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Sgt. Alvin C. York Historic Park

Location: Pall Mall, Tenn.

Acreage: 400 acres.

Activities: History, hiking, picnicking, sight-seeing.


The Sgt. Alvin C. York State Historic Park was established in the 1970s to page homage to Tennessee’s World War I hero, who earned the Medal of Honor after capturing more than 130 German soldiers in a single battle. The park contains York’s home, grist mill, general store and other historic structures.


Born Dec. 13, 1887, Alvin Cullum York became one of the most celebrated soldiers in American history due to his heroic actions in World War I. 

York, who spent his entire life in the tiny village of Pall Mall, located in the Valley of the Three Forks of the Wolf River north of Jamestown, was something of a ruffian as a young man. But in 1914 he was converted and joined the church. 

In 1917, York was drafted into World War I. He initially claimed conscientious objector status, due to religious reasons. However, he later consented and left Pall Mall for basic training.

York caught a train on the Oneida & Western Railroad, traveling from Jamestown through what is today the Big South Fork National River & Recreation Area to Oneida, where he caught a Cincinnati-Southern train to Georgia for basic training.

In October 1918, York was among a group of 17 soldiers assigned to infiltrate German lines and silence a machine gun position. York and the soldiers with him captured more than 130 German prisoners. York was promoted to sergeant, awarded the Medal of Honor, and returned home a national hero.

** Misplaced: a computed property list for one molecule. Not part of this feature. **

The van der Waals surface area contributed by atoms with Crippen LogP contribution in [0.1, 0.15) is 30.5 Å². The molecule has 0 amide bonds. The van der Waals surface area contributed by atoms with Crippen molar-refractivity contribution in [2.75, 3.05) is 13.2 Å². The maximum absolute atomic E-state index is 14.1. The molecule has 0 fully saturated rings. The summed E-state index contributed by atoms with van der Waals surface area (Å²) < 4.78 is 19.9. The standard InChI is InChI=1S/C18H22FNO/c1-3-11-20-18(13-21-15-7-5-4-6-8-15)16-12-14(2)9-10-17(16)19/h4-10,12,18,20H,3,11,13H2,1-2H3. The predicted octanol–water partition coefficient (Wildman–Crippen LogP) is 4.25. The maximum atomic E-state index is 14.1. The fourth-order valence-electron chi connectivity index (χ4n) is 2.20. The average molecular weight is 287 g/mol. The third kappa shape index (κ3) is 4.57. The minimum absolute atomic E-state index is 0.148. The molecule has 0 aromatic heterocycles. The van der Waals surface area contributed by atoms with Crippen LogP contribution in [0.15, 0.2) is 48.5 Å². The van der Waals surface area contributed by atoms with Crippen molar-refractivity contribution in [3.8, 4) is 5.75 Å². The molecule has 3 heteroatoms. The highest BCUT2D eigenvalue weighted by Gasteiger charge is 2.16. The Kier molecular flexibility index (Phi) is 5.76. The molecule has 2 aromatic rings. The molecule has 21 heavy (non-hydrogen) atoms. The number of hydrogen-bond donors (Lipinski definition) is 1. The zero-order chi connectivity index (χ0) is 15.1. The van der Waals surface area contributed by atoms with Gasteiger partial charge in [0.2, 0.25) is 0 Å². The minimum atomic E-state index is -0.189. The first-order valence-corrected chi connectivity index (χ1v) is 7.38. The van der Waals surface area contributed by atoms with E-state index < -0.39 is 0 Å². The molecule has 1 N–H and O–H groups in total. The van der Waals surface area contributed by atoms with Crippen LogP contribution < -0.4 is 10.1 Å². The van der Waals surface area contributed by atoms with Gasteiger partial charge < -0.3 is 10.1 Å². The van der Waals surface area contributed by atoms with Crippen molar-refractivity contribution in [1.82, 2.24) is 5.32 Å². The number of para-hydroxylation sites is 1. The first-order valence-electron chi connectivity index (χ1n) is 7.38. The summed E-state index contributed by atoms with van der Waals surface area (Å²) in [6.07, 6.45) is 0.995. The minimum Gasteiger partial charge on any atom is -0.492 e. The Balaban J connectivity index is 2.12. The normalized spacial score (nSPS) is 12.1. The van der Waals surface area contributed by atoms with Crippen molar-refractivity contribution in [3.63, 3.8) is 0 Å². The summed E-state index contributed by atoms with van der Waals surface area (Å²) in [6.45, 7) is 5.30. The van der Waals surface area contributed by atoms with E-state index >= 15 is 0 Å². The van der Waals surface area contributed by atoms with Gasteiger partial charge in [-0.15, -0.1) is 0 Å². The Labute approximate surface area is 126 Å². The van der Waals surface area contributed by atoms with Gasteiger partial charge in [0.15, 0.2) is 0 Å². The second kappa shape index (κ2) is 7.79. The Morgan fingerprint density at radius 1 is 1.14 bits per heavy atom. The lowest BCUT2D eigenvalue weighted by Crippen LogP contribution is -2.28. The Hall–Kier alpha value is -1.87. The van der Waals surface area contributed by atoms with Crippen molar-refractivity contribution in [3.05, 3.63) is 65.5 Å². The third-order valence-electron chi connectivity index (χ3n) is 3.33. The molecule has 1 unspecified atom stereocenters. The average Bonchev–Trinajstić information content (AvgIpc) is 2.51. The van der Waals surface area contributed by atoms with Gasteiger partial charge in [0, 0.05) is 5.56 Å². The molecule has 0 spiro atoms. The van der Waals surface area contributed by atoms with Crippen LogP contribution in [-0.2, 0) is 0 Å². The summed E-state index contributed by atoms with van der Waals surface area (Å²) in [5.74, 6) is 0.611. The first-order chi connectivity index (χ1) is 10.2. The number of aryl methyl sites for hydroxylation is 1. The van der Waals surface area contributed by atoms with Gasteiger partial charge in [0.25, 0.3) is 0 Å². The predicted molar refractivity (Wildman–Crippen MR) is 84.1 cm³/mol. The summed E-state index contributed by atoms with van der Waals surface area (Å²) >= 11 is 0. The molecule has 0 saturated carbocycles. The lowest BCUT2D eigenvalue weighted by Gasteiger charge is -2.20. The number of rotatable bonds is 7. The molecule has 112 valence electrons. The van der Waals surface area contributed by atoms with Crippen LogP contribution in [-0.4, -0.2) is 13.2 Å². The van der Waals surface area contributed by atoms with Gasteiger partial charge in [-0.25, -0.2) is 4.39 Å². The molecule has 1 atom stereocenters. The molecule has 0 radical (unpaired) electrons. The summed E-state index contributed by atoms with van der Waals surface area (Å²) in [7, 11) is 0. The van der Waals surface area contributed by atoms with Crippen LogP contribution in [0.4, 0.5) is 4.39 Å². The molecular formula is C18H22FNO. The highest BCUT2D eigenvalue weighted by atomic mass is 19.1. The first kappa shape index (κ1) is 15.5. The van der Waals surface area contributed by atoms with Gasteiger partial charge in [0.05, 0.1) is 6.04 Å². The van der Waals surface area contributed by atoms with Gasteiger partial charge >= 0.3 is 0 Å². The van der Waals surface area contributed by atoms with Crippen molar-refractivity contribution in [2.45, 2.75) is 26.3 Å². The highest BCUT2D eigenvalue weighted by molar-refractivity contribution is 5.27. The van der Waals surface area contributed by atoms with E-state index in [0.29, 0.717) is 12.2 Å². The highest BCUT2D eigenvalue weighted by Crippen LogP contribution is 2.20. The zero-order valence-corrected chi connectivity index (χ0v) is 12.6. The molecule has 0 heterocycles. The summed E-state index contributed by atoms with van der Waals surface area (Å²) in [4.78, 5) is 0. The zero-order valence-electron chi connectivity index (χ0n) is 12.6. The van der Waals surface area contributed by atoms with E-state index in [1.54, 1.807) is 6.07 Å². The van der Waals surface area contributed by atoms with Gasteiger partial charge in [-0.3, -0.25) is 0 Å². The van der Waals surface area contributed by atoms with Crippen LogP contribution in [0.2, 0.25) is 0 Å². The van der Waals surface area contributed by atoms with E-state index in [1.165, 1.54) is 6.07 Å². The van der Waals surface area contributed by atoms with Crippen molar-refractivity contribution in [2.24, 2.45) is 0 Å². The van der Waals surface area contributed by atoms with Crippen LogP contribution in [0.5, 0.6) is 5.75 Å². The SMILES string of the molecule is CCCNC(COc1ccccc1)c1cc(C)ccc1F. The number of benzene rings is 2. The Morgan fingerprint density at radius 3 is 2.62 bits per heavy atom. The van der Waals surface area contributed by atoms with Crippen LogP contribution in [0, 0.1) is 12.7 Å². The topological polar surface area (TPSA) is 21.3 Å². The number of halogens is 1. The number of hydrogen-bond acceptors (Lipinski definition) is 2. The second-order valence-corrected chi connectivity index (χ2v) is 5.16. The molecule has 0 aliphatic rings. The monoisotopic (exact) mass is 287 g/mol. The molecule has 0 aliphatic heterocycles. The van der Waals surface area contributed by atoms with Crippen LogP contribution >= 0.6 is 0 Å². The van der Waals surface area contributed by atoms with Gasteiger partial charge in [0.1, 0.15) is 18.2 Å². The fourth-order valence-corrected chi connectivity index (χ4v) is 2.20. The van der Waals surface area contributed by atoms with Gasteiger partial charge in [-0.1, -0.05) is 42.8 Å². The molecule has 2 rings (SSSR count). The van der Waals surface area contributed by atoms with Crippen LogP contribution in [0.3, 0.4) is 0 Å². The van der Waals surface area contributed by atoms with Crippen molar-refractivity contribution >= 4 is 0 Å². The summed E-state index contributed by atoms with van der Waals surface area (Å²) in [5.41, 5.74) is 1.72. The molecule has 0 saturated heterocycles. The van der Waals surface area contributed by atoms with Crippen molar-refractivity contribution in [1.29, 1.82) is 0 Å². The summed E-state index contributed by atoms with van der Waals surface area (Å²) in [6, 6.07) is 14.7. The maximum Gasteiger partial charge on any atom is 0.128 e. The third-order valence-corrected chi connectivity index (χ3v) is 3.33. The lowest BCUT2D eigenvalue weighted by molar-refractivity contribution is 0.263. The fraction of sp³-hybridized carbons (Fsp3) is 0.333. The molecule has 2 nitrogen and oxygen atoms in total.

Sgt. York married Gracie Williams in 1919, after his return to the United States. The Rotary Club of Nashville offered to raise the money to buy them a home, and York accepted — insisting that the home be located in Pall Mall.

The Rotary Club purchased a 400-acre farm, which contained some of the best farmland in the Wolf River valley and also included land that York’s great-grandfather, Conrad Pile, had accumulated after settling in the Wolf River Valley around 1800.

In 1925, York opened a general store across the street from his two-story home. In 1943, he purchased a grist mill on the banks the Wolf River just downstream from his farm. 

After York’s death, Gracie sold the York Mill to the state for $10,000. Ownership of the mill was transferred to the TN Dept. of Conservation in 1967, and made a part of nearby Pickett State Park.

Gracie sold most of the farm to the state for $180,000, retaining the rights to her home and a small plot of land until her death in 1984.

In 1973, the York farm and mill were added to the U.S. National Register of Historic Places. The York farm was designated a National Historic Landmark in 1976.

Today, the Sgt. Alvin C. York State Historic Park consists of much of the original York farm, including York’s 2.5-story home, the York Mill, the Wolf River Post Office and general store, the Wolf River Methodist Church where York’s conversion took place, the Wolf River Cemetery next door to the church, where York and his family are buried, and the York Bible Institute, which York built in the 1940s.

A living history lesson

In addition to the historic structures included in the Sgt. York Historic Park, there are picnic facilities, and replica war trenches similar to those that were in use during World War I. 

Guided tours are offered daily. The 45-minute tour focuses on the York home. There are also paid driving tours offered every Saturday and Sunday.

The mill is open for self-guided tours from 8 a.m. to 4:30 p.m. daily.

Ben Garrett
Ben Garretthttp://gocumberlands.com
Ben Garrett is publisher of Go Cumberlands. He lives in Oneida, Tennessee with his wife, three kids and dog, Boone.

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